We love our pets. And, increasingly, there’s a lot more of Fido and Fluffy to love.

Unfortunately, that’s not a good thing.

Pet obesity is a growing problem in the U.S. and worldwide.

Exactly how big an issue is it?

Big enough that there’s an association devoted to the problem. The Association for Pet Obesity Prevention (APOP) was founded by a veterinarian in 2005 with a mission to making the lives of dogs, cats all other animals and people healthier and more vital.

As part of that mission, APOP conducts annual studies on the pet obesity problem. Their numbers from 2017 show yet another increase in the percentage of pets that are overweight in the U.S.

The study found that 56% of dogs and 60% of cats are classified as overweight or obese. In total numbers, that’s a staggering 50.2 million dogs and 56.5 million cats.

The Sad Consequences of Our Pets Being Overweight

Many pet owners aren’t particularly concerned about whether their pet is overweight or not. But they should be.

Shorter Life Span

While there may be more of your pet to love when they’re overweight, you’ll have a shorter time to love them. That’s because multiple studies have shown that overweight animals have shorter life spans.

In fact, one study published in the Journal of the American Veterinary Medical Association, found that obese Labrador Retrievers lived almost 2 years less than their slimmer counterparts.

Emotional Consequences

Not only does obesity shorten a pet’s lifespan, but it has a negative emotional impact on them as well. A study published in The Veterinary Journal found that obese dogs had lower vitality, a worse quality of life and increased pain and emotional disturbance.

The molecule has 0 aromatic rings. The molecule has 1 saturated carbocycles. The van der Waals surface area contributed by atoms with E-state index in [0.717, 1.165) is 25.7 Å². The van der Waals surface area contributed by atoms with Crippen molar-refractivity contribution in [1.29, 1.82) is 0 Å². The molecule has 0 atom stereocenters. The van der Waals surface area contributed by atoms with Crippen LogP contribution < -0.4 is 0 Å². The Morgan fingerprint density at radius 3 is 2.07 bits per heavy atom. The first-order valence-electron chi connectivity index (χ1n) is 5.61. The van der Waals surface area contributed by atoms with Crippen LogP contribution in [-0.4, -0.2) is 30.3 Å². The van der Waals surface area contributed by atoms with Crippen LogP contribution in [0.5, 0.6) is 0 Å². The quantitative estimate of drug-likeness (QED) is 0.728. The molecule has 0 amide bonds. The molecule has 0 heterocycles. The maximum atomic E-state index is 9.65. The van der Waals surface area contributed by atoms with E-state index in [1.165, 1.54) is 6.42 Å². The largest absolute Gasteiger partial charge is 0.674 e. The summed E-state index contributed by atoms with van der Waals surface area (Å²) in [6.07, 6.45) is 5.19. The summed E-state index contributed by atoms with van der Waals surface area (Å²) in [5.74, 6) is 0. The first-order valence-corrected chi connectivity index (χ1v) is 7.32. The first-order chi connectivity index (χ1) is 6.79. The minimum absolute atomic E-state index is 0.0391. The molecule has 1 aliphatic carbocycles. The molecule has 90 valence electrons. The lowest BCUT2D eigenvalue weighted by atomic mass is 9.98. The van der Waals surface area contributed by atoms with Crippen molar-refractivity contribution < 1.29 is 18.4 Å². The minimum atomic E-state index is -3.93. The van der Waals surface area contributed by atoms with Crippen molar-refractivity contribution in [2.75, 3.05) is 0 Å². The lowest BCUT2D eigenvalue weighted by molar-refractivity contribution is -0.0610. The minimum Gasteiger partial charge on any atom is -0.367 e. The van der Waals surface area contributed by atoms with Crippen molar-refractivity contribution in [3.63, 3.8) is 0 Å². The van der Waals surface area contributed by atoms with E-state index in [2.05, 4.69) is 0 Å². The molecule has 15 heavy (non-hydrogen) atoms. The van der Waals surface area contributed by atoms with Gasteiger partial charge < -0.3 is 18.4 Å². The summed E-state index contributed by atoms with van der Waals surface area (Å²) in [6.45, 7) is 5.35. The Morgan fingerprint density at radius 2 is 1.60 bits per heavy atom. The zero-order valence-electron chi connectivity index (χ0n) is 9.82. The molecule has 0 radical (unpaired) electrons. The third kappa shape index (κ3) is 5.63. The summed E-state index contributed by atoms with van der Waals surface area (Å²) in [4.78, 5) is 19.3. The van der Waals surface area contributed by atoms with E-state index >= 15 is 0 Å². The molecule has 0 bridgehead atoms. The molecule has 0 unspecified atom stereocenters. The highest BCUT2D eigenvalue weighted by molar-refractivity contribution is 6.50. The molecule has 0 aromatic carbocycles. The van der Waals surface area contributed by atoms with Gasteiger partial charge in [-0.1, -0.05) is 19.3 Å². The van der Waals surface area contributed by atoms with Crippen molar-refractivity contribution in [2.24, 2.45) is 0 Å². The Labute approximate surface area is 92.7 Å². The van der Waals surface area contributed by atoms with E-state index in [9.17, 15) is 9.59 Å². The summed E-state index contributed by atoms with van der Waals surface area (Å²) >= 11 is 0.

Is Our Love Plumping Up Our Pets?

So what’s at the root of this problem?

Some of it has to do with pets not getting enough exercise. Some of its because modern day pet foods have too many calories. Some of its genetics.

And, yes, some of its because we overfeed our pets.

Who can blame us? Its hard not to fall for it when they look so cute begging for food.

I mean, it takes a lot of restraint to resist those precious puppy dog eyes wanting just one more treat as the dogs in this video show off so well?

And this video shows that our feline friends can be just as persuasive?

With antics like that, it sure is hard to deny our furry children food. But for their health and well-being, we need to harden our resolve and learn to say no sometimes.

The Danger of Equating Food With Love

When it comes to humans losing weight, sticking to a diet and exercise plan is more important than the specific diet and exercise plan we use. However, that’s not true with pets.

Yes, a diet and exercise plan can help. But it only addresses part of the issue. Because we’re now understanding that pet obesity is more about the bond humans have with their pets.

More and more we treat our pets as we would our children. And as our love for them has grown, so has our desire to spoil them. And since we often express this love through food, our pets have grown plumper which is causing their health and life span to decrease.

Many of us are quite literally loving our pets to death.

Why Social Workers May Be the Key to Improving Your Pet’s Health

This human-pet bond has such an impact on our pet’s health that many veterinary schools and hospitals have hired social workers to help vets understand the issues at play here. And these social workers can help vets come up with care plans that can maintain or enhance an owner’s bond with their pet while making sure that bond doesn’t have a negative impact on the pet’s health.

If there’s just one takeaway here, it’s this.

There are plenty of ways to express your love for your pet that don’t involve giving them more food.

So shower Fido and/or Fluffy with as much love as you want, just leave the treats in the pantry or on the table. That will help ensure you’ll have many more years to come of showing them with love.

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